Japanese whalers sailed to the Antarctic in December with the goal of killing 333 minke whales. Discover reports they returned Thursday having met that goal. Japan signed on to an international moratorium banning whale hunting in 1986 but has since been taking advantage of a loophole that allows killing whales in the name of "scientific research." In what can only be seen as a particularly bold claim, Japan says it's killing whales as part of research meant to prove there are enough whales for them to hunt commercially. For years the country has insisted most whales aren't actually endangered, seeking to return to hunting whales for food, according to Reuters.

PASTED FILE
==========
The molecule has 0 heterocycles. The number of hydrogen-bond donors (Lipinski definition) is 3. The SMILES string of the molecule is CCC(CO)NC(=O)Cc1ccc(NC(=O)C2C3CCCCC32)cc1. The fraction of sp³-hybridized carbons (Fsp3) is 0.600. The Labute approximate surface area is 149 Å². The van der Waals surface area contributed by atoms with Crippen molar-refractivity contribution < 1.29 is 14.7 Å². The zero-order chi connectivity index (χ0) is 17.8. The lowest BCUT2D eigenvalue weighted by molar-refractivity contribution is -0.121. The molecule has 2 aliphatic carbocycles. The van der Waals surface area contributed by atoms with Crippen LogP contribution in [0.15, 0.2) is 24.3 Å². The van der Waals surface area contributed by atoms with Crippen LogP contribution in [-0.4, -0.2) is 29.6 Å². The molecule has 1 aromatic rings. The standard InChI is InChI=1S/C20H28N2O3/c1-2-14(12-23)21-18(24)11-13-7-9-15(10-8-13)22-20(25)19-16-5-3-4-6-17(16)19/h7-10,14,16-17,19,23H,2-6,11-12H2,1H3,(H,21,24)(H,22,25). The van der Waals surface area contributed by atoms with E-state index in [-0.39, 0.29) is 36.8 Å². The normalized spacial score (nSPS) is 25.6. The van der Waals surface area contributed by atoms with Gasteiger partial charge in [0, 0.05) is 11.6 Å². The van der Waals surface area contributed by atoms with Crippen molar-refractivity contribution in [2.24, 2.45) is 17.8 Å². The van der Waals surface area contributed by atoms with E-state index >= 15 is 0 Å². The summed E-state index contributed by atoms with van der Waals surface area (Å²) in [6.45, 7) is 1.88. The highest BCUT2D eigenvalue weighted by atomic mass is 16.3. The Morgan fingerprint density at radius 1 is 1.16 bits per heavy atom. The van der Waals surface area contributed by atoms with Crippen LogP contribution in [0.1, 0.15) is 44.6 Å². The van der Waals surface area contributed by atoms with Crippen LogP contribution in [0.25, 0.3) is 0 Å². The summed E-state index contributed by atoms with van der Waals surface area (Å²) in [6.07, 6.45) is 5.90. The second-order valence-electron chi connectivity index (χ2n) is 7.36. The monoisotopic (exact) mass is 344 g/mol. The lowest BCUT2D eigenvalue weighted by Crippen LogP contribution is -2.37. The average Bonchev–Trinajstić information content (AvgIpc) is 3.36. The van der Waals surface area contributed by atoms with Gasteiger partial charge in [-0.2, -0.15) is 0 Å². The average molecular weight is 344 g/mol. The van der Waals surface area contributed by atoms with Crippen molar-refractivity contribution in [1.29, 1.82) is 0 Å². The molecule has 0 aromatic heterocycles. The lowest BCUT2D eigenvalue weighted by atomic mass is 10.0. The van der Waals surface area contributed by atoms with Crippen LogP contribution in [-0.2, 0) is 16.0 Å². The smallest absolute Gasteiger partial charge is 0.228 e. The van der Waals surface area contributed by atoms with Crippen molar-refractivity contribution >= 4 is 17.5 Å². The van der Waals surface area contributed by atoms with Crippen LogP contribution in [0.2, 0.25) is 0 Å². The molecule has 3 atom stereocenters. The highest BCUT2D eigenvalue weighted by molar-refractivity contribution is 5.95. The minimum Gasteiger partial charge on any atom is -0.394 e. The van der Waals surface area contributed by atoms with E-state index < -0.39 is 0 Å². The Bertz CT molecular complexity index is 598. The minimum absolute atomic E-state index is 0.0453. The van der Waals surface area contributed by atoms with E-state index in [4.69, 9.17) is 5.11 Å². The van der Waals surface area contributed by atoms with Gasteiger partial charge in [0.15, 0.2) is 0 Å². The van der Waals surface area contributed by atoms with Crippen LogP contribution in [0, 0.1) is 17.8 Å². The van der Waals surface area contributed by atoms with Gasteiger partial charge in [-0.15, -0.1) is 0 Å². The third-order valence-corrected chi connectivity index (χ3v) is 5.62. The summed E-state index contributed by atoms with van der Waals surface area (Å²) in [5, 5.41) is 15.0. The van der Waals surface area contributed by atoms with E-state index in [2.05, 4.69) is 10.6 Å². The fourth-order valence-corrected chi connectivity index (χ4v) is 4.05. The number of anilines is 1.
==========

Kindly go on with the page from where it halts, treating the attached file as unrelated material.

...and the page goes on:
But the UN says that's exactly what's happening now under the guise of scientific research. Japan openly admits that the meat from the whales killed in the name of science is used for food, including in school lunches. That prompted the UN to ban Japan's hunt last year, Gizmodo reports. For one year, Japan managed to conduct its research without killing any whales before falling back on claims that killing is necessary. This year's haul was the largest in years. Approximately 90% of the mature female whales killed in this year's hunt were pregnant, which Japan says shows their "breeding situation" is "healthy." The country plans to kill 4,000 whales over the next dozen years. (Read more whaling stories.)